Next, you will need to consider insulating the garage. This includes the walls, ceiling, and garage door. Finally, you may need to modify the garage or a garage window in some way to accommodate your new AC unit.
How NOT to Cool a Garage
It is often tempting to add a vent from your central cooling system that points into your garage as a means to cool that space. However, this is a very bad idea.
First of all, your central AC system is designed for a certain capacity. Adding the load of the garage will overtax the system and end up costing you more than simply buying a separate system.
Also, by having a vent in your garage that leads to the living space, you run the risk of pulling harmful chemicals and exhaust gases from your garage into the home (including carbon monoxide).
The risk of this harmful back drafting is low, but the consequences can be sickness and even death.
Finally, there is usually no intake vent in your garage. This means that the outflow of your central AC system will exceed the inflow. To make up for this, your system will end up sucking hot air in from outside. This forces your AC unit to work much harder, which costs you more money in the long run.
What is the best way to cool down a garage?
In this section, we discuss the types of AC units appropriate for a garage. These include window mount units, portable wheeled units, and mini-split ductless heat pumps.
Window Mount AC Units
If your garage has a window, a window mount AC unit may be just the ticket. These stand-alone units are placed in a window, allowing them to exhaust the heat outside the garage.
Before settling on this type of air conditioner, make sure that your window will fit a large enough unit to efficiently cool the space. Usually, people use formed poly insulation to block off any window space that is left open. Simply buy a large piece of insulation board and cut it to fit the remaining window space.
Portable Wheeled AC Units
These portable units come in many sizes and are easy to move on their wheeled base. However, they do require some sort of air outlet. This can take the form of a small window but may require the additional work of installing a special vent area in the wall of your garage.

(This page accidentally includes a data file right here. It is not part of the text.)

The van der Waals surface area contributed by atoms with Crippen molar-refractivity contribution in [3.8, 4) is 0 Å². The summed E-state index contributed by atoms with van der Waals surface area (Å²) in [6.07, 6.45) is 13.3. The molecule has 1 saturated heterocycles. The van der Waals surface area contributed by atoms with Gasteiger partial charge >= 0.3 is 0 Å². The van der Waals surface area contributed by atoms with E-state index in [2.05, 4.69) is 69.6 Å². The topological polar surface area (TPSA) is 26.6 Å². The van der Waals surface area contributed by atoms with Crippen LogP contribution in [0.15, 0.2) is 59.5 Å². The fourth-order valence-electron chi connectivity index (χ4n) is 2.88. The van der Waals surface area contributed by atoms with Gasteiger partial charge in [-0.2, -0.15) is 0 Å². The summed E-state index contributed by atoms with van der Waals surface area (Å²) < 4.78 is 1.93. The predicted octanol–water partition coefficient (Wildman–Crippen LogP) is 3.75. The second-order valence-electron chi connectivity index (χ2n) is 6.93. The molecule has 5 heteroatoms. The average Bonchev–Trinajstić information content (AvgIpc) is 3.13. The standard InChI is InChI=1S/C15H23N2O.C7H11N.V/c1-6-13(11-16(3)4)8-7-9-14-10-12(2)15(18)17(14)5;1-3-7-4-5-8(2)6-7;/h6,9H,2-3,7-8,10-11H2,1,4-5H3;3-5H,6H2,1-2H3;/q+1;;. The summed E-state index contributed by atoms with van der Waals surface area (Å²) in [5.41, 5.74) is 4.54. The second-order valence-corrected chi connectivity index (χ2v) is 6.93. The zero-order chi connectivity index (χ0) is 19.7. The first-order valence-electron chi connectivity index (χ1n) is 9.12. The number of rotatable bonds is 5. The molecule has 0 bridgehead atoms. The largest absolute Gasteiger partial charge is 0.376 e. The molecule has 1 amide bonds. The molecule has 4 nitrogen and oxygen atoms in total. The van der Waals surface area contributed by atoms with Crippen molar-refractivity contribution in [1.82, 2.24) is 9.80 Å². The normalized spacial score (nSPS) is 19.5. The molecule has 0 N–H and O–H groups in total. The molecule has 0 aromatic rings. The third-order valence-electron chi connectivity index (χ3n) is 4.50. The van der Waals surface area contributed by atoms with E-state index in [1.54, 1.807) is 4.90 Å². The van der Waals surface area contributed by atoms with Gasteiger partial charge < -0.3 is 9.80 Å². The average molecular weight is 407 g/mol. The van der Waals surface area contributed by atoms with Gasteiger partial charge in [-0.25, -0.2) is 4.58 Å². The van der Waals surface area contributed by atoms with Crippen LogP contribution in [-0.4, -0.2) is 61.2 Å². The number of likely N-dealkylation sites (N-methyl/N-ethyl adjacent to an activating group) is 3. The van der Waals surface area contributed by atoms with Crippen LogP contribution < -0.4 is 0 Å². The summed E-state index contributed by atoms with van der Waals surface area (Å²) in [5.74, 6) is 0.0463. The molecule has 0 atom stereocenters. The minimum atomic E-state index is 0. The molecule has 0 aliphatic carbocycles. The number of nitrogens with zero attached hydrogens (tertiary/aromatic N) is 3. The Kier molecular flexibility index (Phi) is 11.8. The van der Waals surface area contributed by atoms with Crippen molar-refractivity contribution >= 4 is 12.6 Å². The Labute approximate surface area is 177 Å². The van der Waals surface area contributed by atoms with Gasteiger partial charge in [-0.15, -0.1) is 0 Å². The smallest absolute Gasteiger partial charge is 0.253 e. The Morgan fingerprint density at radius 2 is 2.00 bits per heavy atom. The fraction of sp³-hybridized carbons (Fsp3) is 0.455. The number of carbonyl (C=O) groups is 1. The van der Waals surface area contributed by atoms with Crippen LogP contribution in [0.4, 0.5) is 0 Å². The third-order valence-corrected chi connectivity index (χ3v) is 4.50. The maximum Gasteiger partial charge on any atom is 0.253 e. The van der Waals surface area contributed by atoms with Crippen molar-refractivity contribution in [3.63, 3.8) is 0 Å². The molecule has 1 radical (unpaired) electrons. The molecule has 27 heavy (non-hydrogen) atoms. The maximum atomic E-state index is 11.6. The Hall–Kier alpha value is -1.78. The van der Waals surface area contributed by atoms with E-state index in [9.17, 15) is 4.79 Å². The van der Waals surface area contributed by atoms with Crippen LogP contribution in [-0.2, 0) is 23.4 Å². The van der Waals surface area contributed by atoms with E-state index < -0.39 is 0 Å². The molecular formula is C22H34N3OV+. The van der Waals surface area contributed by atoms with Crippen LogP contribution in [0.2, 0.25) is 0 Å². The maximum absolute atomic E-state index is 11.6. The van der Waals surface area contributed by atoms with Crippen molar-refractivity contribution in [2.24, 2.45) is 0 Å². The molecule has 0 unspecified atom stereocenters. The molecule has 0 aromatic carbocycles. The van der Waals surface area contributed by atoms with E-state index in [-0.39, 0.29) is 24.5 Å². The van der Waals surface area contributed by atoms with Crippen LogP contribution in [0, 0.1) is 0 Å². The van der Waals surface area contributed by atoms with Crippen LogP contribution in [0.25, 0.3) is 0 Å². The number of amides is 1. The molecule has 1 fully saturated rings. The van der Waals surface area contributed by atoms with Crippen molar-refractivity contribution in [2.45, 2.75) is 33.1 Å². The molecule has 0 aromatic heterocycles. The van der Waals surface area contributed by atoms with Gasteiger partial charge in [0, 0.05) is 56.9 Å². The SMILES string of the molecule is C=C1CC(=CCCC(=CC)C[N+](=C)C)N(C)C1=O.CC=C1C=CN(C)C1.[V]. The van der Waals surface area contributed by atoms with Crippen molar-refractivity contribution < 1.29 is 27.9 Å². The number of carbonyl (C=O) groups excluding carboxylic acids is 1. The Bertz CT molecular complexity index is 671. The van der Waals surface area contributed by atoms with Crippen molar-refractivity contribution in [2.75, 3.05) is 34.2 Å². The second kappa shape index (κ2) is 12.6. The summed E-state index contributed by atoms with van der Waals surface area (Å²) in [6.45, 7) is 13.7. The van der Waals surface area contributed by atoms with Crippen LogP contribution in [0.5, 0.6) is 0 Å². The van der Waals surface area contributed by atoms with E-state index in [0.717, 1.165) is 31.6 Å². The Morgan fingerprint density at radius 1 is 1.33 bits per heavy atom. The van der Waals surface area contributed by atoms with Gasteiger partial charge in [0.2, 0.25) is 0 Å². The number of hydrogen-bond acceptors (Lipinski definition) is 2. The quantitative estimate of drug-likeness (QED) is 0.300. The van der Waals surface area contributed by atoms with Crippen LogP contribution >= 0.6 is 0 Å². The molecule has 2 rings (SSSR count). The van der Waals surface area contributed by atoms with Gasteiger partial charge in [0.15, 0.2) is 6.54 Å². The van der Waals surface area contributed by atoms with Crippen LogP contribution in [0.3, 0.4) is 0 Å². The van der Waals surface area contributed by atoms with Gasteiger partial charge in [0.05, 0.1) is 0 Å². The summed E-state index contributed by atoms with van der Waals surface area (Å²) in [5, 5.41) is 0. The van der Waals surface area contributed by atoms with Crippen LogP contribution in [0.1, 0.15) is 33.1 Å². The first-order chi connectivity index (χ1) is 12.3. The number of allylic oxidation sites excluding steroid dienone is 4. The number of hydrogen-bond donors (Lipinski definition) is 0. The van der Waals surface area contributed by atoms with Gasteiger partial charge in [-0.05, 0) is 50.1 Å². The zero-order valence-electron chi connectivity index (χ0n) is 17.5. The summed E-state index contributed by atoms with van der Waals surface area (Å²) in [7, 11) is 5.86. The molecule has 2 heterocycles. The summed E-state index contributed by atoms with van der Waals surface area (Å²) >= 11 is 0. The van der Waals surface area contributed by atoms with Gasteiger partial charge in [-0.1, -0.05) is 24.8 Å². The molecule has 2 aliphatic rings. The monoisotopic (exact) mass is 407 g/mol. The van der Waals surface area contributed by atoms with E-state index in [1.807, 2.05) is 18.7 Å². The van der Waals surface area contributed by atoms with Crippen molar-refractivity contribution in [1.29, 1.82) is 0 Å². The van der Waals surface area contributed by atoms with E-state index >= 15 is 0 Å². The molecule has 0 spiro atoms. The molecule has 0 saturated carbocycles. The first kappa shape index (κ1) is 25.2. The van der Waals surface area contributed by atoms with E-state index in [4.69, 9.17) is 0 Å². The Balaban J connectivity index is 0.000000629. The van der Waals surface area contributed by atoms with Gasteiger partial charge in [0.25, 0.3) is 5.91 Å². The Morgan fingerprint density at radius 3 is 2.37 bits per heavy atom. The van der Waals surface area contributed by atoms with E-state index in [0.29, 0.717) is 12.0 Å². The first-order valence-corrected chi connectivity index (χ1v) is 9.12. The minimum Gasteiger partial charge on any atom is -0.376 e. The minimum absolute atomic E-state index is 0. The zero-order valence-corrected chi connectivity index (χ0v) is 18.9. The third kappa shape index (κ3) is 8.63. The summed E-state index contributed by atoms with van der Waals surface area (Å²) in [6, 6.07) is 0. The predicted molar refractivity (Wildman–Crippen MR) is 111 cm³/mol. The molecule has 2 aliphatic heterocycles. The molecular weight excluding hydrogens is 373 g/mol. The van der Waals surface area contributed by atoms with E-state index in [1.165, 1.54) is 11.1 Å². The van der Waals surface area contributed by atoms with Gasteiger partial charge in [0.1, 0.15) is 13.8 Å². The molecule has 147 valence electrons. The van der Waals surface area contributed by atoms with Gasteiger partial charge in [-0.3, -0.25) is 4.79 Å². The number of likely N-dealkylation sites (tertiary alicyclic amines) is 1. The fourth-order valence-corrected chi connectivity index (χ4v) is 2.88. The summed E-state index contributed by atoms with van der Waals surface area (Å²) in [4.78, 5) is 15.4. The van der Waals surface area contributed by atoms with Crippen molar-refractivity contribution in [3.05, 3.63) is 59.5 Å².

Industrial Portable Units
Many portable AC units are built for professional garage and warehouse settings. These units are built much sturdier and are designed to filter out more caustic and consistent material. For this reason, springing for an industrial unit may be appropriate, depending on the type of use your garage sees.
Mini-Split Ductless Heat Pumps
Mini-split systems are very energy efficient but come with a much larger price tag. These units are more appropriate for large garages.
Further, mini-split systems also function to heat the space which is great for regions that have significant heating and cooling seasons. Take note, these types of systems require a licensed AC professional for installation.
How big of an air conditioner do I need for my garage?
A good metric is that you need 20 BTU of output per square foot. For example, a 20-foot by 20-foot garage has a grand total size of 400 square feet. Multiply 400 by 20 to get 8,000 BTUs.
This means that a 400 square foot garage requires an AC unit that is at least 8,000 BTUs (or larger). However, this BTU recommendation assumes decent insulation levels. For uninsulated garages, you may need a much larger air conditioning unit.
What is a good temperature for a garage?
In short, a good temperature for a garage is one that is both comfortable and keeps all your belongings in good condition. Generally, the exact temperature changes from person to person. However, any garage that is below 80 degrees Fahrenheit and above 40 degrees Fahrenheit is a good temperature.
Is a hot garage dangerous?
A hot garage can in fact be dangerous. First of all, working out or working in a hot garage can lead to heat exhaustion and heatstroke. If untreated, these conditions can be very dangerous and even life-threatening. If you do not have a good way to cool your garage in the summer, perhaps limit your time there to the cooler evenings and nights.
How to Insulate a Garage?
Air conditioning in an uninsulated garage will have to work very hard for limited results. The cold air produced by your air conditioner will seep out through the walls, door, and ceiling. To avoid this, take the time to properly insulate your garage.
To learn the exact cost of insulating your garage, research wall, ceiling, and garage door insulation in your area, or take the time to get a quote from an insulation professional. To start your research, read these great articles from HVAC Seer to learn about insulating your garage:
Can a mini-split cool a garage?
As mentioned above, a mini-split is a very efficient way to cool a garage. In addition, mini-split heat pumps can also be used to heat a garage in the winter! The downside of these appliances is their large upfront cost.
How much does it cost to air condition a garage?
The cost of running an air conditioner depends on the size of your garage, the efficiency of the unit, and the level of garage insulation. This means that the actual cost can vary greatly from garage to garage. However, and generally speaking, air conditions costs between $0.06 and $0.88 per hour to run.
In this post, we answered the question of whether or not you should air condition your garage. We include the pros, cons, and how-tos of this question. With all this information, you can now make an informed decision regarding installing an air conditioner in your garage! Good luck!